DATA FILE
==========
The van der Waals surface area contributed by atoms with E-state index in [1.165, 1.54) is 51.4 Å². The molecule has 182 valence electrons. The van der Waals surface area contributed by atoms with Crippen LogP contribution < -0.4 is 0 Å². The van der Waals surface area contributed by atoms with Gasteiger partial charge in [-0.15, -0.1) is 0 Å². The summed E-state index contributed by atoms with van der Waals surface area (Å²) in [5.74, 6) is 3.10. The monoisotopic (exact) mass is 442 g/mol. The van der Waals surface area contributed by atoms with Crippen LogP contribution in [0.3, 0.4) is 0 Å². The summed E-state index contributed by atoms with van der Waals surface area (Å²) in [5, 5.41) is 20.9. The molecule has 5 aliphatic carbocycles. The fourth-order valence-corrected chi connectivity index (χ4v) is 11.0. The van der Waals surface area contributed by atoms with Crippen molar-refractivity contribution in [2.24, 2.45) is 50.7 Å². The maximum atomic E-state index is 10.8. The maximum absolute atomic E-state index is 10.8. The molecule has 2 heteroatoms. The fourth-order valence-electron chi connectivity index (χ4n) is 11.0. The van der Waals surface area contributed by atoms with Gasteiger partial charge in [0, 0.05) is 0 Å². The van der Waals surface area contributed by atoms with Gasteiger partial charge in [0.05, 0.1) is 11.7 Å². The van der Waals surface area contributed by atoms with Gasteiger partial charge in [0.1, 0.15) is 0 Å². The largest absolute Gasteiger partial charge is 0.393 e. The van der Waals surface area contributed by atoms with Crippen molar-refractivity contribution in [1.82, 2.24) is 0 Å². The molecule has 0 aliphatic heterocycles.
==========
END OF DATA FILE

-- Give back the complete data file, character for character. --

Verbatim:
The van der Waals surface area contributed by atoms with E-state index in [1.165, 1.54) is 51.4 Å². The molecule has 182 valence electrons. The van der Waals surface area contributed by atoms with Crippen LogP contribution < -0.4 is 0 Å². The van der Waals surface area contributed by atoms with Gasteiger partial charge in [-0.15, -0.1) is 0 Å². The summed E-state index contributed by atoms with van der Waals surface area (Å²) in [5.74, 6) is 3.10. The monoisotopic (exact) mass is 442 g/mol. The van der Waals surface area contributed by atoms with Crippen LogP contribution in [0.3, 0.4) is 0 Å². The summed E-state index contributed by atoms with van der Waals surface area (Å²) in [5, 5.41) is 20.9. The molecule has 5 aliphatic carbocycles. The fourth-order valence-corrected chi connectivity index (χ4v) is 11.0. The van der Waals surface area contributed by atoms with Crippen molar-refractivity contribution in [2.24, 2.45) is 50.7 Å². The maximum atomic E-state index is 10.8. The maximum absolute atomic E-state index is 10.8. The molecule has 2 heteroatoms. The fourth-order valence-electron chi connectivity index (χ4n) is 11.0. The van der Waals surface area contributed by atoms with Gasteiger partial charge in [0, 0.05) is 0 Å². The van der Waals surface area contributed by atoms with Gasteiger partial charge in [0.05, 0.1) is 11.7 Å². The van der Waals surface area contributed by atoms with Gasteiger partial charge in [0.1, 0.15) is 0 Å². The largest absolute Gasteiger partial charge is 0.393 e. The van der Waals surface area contributed by atoms with Crippen molar-refractivity contribution in [1.82, 2.24) is 0 Å². The molecule has 0 aliphatic heterocycles.